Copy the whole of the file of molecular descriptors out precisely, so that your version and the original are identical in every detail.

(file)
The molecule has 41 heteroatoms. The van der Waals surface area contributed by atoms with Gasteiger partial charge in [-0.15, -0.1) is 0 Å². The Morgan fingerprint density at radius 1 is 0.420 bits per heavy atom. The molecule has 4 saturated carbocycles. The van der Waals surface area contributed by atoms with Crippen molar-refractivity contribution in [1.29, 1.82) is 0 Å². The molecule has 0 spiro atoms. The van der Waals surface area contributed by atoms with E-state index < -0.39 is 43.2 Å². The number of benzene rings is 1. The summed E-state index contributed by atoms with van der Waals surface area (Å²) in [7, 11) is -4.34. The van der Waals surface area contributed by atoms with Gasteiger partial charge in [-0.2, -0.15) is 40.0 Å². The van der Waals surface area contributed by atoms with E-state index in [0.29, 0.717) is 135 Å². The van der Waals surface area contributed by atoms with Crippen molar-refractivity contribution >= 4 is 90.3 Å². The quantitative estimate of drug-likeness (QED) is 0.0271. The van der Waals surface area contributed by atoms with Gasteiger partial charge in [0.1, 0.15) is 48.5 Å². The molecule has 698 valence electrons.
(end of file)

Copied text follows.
The molecule has 41 heteroatoms. The van der Waals surface area contributed by atoms with Gasteiger partial charge in [-0.15, -0.1) is 0 Å². The Morgan fingerprint density at radius 1 is 0.420 bits per heavy atom. The molecule has 4 saturated carbocycles. The van der Waals surface area contributed by atoms with Crippen molar-refractivity contribution in [1.29, 1.82) is 0 Å². The molecule has 0 spiro atoms. The van der Waals surface area contributed by atoms with E-state index < -0.39 is 43.2 Å². The number of benzene rings is 1. The summed E-state index contributed by atoms with van der Waals surface area (Å²) in [7, 11) is -4.34. The van der Waals surface area contributed by atoms with Gasteiger partial charge in [-0.2, -0.15) is 40.0 Å². The van der Waals surface area contributed by atoms with E-state index in [0.29, 0.717) is 135 Å². The van der Waals surface area contributed by atoms with Crippen molar-refractivity contribution >= 4 is 90.3 Å². The quantitative estimate of drug-likeness (QED) is 0.0271. The van der Waals surface area contributed by atoms with Gasteiger partial charge in [0.1, 0.15) is 48.5 Å². The molecule has 698 valence electrons.